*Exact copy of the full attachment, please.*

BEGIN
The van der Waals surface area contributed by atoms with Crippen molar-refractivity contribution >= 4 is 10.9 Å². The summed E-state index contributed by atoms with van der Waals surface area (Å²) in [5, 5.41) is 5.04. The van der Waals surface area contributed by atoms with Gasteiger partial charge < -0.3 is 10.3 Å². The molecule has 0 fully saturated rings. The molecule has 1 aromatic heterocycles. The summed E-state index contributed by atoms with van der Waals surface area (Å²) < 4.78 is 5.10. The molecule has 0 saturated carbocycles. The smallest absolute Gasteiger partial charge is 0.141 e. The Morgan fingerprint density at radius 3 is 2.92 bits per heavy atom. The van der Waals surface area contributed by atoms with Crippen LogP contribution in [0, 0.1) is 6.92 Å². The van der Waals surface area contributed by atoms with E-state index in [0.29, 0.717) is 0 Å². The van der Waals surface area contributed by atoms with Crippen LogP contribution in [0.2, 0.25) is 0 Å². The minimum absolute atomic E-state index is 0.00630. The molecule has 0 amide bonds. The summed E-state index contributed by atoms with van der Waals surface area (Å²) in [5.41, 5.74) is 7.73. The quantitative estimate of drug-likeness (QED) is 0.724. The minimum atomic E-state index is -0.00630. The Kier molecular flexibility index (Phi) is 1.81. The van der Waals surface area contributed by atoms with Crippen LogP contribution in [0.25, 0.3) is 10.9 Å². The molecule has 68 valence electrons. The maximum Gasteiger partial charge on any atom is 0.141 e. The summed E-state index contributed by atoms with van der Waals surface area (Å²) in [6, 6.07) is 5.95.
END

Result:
The van der Waals surface area contributed by atoms with Crippen molar-refractivity contribution >= 4 is 10.9 Å². The summed E-state index contributed by atoms with van der Waals surface area (Å²) in [5, 5.41) is 5.04. The van der Waals surface area contributed by atoms with Gasteiger partial charge < -0.3 is 10.3 Å². The molecule has 0 fully saturated rings. The molecule has 1 aromatic heterocycles. The summed E-state index contributed by atoms with van der Waals surface area (Å²) < 4.78 is 5.10. The molecule has 0 saturated carbocycles. The smallest absolute Gasteiger partial charge is 0.141 e. The Morgan fingerprint density at radius 3 is 2.92 bits per heavy atom. The van der Waals surface area contributed by atoms with Crippen LogP contribution in [0, 0.1) is 6.92 Å². The van der Waals surface area contributed by atoms with E-state index in [0.29, 0.717) is 0 Å². The van der Waals surface area contributed by atoms with Crippen LogP contribution in [0.2, 0.25) is 0 Å². The minimum absolute atomic E-state index is 0.00630. The molecule has 0 amide bonds. The summed E-state index contributed by atoms with van der Waals surface area (Å²) in [5.41, 5.74) is 7.73. The quantitative estimate of drug-likeness (QED) is 0.724. The minimum atomic E-state index is -0.00630. The Kier molecular flexibility index (Phi) is 1.81. The van der Waals surface area contributed by atoms with Crippen LogP contribution in [0.25, 0.3) is 10.9 Å². The molecule has 68 valence electrons. The maximum Gasteiger partial charge on any atom is 0.141 e. The summed E-state index contributed by atoms with van der Waals surface area (Å²) in [6, 6.07) is 5.95.